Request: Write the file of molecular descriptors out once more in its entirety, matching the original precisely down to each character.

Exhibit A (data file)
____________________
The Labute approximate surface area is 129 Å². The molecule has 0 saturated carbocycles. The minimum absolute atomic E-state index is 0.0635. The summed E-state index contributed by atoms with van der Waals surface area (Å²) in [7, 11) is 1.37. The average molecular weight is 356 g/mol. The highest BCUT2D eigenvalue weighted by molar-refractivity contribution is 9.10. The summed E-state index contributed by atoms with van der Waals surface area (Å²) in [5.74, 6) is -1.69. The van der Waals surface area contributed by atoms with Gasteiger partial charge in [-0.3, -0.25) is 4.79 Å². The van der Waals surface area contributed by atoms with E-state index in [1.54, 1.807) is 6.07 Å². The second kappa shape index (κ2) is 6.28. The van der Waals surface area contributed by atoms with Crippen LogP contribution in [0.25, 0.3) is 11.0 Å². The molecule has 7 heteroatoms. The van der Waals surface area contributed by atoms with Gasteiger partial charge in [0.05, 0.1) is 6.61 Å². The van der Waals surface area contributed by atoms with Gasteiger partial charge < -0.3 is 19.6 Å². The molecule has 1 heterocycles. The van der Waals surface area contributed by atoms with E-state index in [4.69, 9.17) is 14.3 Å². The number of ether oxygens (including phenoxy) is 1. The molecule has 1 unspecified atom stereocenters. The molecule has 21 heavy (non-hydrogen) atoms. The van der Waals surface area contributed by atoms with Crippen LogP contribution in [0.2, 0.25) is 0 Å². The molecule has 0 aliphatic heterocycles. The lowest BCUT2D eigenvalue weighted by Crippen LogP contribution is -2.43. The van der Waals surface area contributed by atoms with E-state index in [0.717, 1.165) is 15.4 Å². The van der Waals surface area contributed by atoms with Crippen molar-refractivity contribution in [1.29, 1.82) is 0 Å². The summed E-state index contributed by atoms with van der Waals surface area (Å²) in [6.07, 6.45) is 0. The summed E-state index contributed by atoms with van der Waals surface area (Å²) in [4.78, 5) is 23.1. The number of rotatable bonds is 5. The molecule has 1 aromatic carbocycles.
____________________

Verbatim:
The Labute approximate surface area is 129 Å². The molecule has 0 saturated carbocycles. The minimum absolute atomic E-state index is 0.0635. The summed E-state index contributed by atoms with van der Waals surface area (Å²) in [7, 11) is 1.37. The average molecular weight is 356 g/mol. The highest BCUT2D eigenvalue weighted by molar-refractivity contribution is 9.10. The summed E-state index contributed by atoms with van der Waals surface area (Å²) in [5.74, 6) is -1.69. The van der Waals surface area contributed by atoms with Gasteiger partial charge in [-0.3, -0.25) is 4.79 Å². The van der Waals surface area contributed by atoms with E-state index in [1.54, 1.807) is 6.07 Å². The second kappa shape index (κ2) is 6.28. The van der Waals surface area contributed by atoms with Crippen LogP contribution in [0.25, 0.3) is 11.0 Å². The molecule has 7 heteroatoms. The van der Waals surface area contributed by atoms with Gasteiger partial charge in [0.05, 0.1) is 6.61 Å². The van der Waals surface area contributed by atoms with Gasteiger partial charge < -0.3 is 19.6 Å². The molecule has 1 heterocycles. The van der Waals surface area contributed by atoms with E-state index in [4.69, 9.17) is 14.3 Å². The number of ether oxygens (including phenoxy) is 1. The molecule has 1 unspecified atom stereocenters. The molecule has 21 heavy (non-hydrogen) atoms. The van der Waals surface area contributed by atoms with Crippen LogP contribution in [0.2, 0.25) is 0 Å². The molecule has 0 aliphatic heterocycles. The lowest BCUT2D eigenvalue weighted by Crippen LogP contribution is -2.43. The van der Waals surface area contributed by atoms with E-state index in [0.717, 1.165) is 15.4 Å². The van der Waals surface area contributed by atoms with Crippen molar-refractivity contribution in [1.29, 1.82) is 0 Å². The summed E-state index contributed by atoms with van der Waals surface area (Å²) in [6.07, 6.45) is 0. The summed E-state index contributed by atoms with van der Waals surface area (Å²) in [4.78, 5) is 23.1. The number of rotatable bonds is 5. The molecule has 1 aromatic carbocycles.